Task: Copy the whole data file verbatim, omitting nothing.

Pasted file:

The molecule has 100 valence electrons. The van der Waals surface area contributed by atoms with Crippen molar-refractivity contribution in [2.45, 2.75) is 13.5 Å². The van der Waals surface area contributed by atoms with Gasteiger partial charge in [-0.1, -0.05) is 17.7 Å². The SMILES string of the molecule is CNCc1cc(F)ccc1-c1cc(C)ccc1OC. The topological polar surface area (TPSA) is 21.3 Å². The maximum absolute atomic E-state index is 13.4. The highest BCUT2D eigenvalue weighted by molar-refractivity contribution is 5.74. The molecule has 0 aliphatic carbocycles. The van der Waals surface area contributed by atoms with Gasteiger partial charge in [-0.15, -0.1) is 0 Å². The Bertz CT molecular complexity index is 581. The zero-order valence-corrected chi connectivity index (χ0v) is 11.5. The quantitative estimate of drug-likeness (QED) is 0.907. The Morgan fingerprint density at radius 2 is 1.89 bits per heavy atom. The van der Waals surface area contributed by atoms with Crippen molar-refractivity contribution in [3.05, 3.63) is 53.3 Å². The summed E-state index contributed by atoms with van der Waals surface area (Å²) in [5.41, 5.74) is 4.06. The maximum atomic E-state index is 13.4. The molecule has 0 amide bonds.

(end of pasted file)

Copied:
The molecule has 100 valence electrons. The van der Waals surface area contributed by atoms with Crippen molar-refractivity contribution in [2.45, 2.75) is 13.5 Å². The van der Waals surface area contributed by atoms with Gasteiger partial charge in [-0.1, -0.05) is 17.7 Å². The SMILES string of the molecule is CNCc1cc(F)ccc1-c1cc(C)ccc1OC. The topological polar surface area (TPSA) is 21.3 Å². The maximum absolute atomic E-state index is 13.4. The highest BCUT2D eigenvalue weighted by molar-refractivity contribution is 5.74. The molecule has 0 aliphatic carbocycles. The van der Waals surface area contributed by atoms with Gasteiger partial charge in [-0.15, -0.1) is 0 Å². The Bertz CT molecular complexity index is 581. The zero-order valence-corrected chi connectivity index (χ0v) is 11.5. The quantitative estimate of drug-likeness (QED) is 0.907. The Morgan fingerprint density at radius 2 is 1.89 bits per heavy atom. The van der Waals surface area contributed by atoms with Crippen molar-refractivity contribution in [3.05, 3.63) is 53.3 Å². The summed E-state index contributed by atoms with van der Waals surface area (Å²) in [5.41, 5.74) is 4.06. The maximum atomic E-state index is 13.4. The molecule has 0 amide bonds.